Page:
Local artist spotlight: Nate Galusha
If you have been to Showtime, Nathan Galusha is probably a familiar face. Galusha, is the man behind the texas hold ’em tournaments and music at the end of the week at the popular bar.
What some people don’t know about Galusha is he is a DJ outside of Showtime. As a kid, Galusha said he always wanted to be a DJ.
Galusha’s chance to become an actual DJ began in his early adult years at his first job in Mobile, Ala. when he was 18 years old.
He said he remembers being a karaoke jock at a margarita bar and seeing DJ Hondo spinning for about 25 minutes between every few karaoke performances. Later, Galusha became DJ Hondo’s assistant.
Galusha said his second inspiration occurred when he moved back to Pueblo in the late 1990s. Marty Muniz was the second DJ that would inspire Galusha.
Muniz was a DJ at the old Peppers on Club Manor Drive. He said he remembers an amazing Marty Muniz control the audience with his voice and the reaction of the crowds.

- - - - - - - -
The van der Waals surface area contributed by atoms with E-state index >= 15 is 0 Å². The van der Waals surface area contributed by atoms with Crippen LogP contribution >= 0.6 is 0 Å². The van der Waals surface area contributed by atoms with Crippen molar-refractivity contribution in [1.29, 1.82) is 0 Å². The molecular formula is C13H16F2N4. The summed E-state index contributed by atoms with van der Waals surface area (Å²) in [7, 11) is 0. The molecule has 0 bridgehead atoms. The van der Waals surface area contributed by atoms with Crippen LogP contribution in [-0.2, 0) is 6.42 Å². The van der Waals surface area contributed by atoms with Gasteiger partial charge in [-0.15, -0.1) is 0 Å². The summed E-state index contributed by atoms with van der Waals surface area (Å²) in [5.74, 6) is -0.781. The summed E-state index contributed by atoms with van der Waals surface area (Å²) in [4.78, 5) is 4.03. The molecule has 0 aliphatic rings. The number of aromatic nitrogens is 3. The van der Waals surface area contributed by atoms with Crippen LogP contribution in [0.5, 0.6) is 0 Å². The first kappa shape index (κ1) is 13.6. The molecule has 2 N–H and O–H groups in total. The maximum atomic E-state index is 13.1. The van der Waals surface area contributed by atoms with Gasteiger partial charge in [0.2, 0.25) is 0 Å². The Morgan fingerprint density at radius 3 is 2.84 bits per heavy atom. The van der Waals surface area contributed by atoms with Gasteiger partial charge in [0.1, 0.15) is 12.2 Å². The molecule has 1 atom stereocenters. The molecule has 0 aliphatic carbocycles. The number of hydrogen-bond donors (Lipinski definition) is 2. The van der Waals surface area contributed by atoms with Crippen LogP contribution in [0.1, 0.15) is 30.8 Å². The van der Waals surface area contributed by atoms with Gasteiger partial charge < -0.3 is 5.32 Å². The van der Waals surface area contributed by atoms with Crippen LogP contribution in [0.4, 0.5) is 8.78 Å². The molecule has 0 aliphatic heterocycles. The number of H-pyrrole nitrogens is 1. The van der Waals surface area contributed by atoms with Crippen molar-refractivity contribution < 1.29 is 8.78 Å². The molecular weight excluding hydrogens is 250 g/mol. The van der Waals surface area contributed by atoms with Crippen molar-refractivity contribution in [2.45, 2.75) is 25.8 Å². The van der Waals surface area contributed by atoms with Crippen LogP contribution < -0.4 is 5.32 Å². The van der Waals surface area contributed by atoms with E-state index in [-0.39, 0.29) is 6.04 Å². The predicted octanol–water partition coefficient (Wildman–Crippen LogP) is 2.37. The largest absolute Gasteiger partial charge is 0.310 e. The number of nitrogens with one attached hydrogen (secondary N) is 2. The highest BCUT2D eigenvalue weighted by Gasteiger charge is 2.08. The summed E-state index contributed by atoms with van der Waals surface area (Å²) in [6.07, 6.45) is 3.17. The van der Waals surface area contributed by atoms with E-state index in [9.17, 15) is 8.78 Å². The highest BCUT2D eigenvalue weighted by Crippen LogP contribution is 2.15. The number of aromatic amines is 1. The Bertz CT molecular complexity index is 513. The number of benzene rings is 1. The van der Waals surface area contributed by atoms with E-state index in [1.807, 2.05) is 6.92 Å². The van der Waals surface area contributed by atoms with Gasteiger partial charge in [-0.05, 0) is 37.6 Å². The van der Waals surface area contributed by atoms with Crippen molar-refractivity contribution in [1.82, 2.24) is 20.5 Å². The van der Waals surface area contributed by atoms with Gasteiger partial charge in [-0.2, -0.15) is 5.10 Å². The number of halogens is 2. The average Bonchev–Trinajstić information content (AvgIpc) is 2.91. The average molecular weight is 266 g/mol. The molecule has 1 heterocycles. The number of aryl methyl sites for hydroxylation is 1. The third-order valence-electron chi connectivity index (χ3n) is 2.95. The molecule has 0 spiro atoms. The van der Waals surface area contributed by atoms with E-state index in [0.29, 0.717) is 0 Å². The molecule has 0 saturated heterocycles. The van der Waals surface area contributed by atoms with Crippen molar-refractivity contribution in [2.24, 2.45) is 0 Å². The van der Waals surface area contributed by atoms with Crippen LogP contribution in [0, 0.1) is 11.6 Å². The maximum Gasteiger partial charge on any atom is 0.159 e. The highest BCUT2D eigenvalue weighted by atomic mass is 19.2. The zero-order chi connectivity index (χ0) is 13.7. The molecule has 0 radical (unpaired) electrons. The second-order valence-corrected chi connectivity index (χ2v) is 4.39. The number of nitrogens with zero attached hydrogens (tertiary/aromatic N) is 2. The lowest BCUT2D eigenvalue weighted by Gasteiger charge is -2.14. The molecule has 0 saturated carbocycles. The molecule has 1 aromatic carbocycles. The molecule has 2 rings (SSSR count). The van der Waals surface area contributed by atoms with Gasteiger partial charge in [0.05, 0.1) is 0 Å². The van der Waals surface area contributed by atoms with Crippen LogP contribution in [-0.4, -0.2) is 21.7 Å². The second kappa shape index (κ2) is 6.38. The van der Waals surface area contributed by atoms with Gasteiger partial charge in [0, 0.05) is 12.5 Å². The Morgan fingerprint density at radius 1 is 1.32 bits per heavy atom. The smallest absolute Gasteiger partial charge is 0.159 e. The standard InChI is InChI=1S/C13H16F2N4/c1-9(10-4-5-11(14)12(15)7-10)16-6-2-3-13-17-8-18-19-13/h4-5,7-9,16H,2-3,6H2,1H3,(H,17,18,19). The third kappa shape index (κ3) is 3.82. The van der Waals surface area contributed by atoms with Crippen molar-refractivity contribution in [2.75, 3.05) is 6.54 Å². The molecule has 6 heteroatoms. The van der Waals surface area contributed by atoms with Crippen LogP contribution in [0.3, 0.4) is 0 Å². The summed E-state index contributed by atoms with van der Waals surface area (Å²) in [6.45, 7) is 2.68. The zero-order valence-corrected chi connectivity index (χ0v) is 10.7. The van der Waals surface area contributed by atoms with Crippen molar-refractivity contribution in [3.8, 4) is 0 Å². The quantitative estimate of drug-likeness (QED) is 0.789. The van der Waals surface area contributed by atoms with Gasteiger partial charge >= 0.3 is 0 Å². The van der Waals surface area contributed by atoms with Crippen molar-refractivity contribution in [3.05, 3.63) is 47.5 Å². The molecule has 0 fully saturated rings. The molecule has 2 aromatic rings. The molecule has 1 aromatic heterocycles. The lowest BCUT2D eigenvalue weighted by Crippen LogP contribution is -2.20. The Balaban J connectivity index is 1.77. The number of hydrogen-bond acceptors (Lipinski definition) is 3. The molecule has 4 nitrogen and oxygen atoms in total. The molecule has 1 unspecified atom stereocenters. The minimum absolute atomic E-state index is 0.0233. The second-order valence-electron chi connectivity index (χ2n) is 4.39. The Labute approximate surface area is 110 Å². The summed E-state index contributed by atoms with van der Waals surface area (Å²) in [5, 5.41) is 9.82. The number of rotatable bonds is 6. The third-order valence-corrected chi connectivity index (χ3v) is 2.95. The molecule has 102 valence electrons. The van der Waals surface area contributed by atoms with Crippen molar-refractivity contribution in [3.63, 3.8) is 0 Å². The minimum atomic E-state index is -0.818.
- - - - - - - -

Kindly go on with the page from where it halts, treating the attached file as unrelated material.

“I was lucky I had two amazing DJs that taught me all they knew,” Galusha said.
Finding inspiration in Hondo and Muniz, Galusha has been a disc jockey for 17 years. Galusha goes by DJ Grinch and DJ Nathan D.
“It is my club handle,” said Galusha about his nickname DJ Nathan D. A club handle is a moniker someone uses when they don’t want to use their real name.
Almost every weekend, Galusha practices his DJing abilities at his house. He said it is one of his favorite places to perform. He said he encourages people to go over to his house on Polk Street and that everyone is welcome.
“We put on an amazing show every time!” he said.
“No pressure, no fights and no rules. No one around that doesn’t whole-heartedly love the beats and live for the music!”
If there was one DJ who Galusha would want to be on the same stage with, he said it would be DJ Icey. In fact, DJ Icey’s single called “Beats-A-Rockin'” was the first record he bought.
Galusha blames the mainstream outlets for not letting the dance/electronic genre become as popular as the others.
“The radio stations and music videos are to blame for not letting dance/electronica be as popular in the United States as compared to the rest of the world,” Galusha said.
“For some reason America has an issue with just sitting back and listening to real music without having that visual stimulation.”